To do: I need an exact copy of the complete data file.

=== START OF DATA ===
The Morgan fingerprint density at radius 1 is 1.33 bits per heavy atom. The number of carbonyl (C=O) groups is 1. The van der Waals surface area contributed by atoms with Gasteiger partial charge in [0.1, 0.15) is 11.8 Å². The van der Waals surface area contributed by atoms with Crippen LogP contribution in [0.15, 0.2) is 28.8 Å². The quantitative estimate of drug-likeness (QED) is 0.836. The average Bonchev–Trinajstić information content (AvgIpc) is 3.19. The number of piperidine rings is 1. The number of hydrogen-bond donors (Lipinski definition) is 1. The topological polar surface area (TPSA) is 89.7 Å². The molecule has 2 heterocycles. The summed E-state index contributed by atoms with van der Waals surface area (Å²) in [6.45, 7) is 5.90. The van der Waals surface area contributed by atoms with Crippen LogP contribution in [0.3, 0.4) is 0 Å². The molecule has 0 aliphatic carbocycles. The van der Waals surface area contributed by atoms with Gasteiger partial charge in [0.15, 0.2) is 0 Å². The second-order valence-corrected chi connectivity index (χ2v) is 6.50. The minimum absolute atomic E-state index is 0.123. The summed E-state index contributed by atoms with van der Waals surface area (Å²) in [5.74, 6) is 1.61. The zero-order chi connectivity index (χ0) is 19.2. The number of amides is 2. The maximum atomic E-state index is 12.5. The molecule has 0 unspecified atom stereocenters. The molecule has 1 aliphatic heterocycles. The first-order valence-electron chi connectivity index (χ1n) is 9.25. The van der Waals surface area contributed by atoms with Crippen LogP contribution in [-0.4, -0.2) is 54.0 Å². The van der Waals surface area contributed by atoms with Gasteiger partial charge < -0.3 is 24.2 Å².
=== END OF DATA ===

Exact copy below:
The Morgan fingerprint density at radius 1 is 1.33 bits per heavy atom. The number of carbonyl (C=O) groups is 1. The van der Waals surface area contributed by atoms with Gasteiger partial charge in [0.1, 0.15) is 11.8 Å². The van der Waals surface area contributed by atoms with Crippen LogP contribution in [0.15, 0.2) is 28.8 Å². The quantitative estimate of drug-likeness (QED) is 0.836. The average Bonchev–Trinajstić information content (AvgIpc) is 3.19. The number of piperidine rings is 1. The number of hydrogen-bond donors (Lipinski definition) is 1. The topological polar surface area (TPSA) is 89.7 Å². The molecule has 2 heterocycles. The summed E-state index contributed by atoms with van der Waals surface area (Å²) in [6.45, 7) is 5.90. The van der Waals surface area contributed by atoms with Crippen LogP contribution in [0.3, 0.4) is 0 Å². The molecule has 0 aliphatic carbocycles. The van der Waals surface area contributed by atoms with Gasteiger partial charge in [0.15, 0.2) is 0 Å². The second-order valence-corrected chi connectivity index (χ2v) is 6.50. The minimum absolute atomic E-state index is 0.123. The summed E-state index contributed by atoms with van der Waals surface area (Å²) in [5.74, 6) is 1.61. The zero-order chi connectivity index (χ0) is 19.2. The number of amides is 2. The maximum atomic E-state index is 12.5. The molecule has 0 unspecified atom stereocenters. The molecule has 1 aliphatic heterocycles. The first-order valence-electron chi connectivity index (χ1n) is 9.25. The van der Waals surface area contributed by atoms with Crippen LogP contribution in [-0.4, -0.2) is 54.0 Å². The van der Waals surface area contributed by atoms with Gasteiger partial charge < -0.3 is 24.2 Å².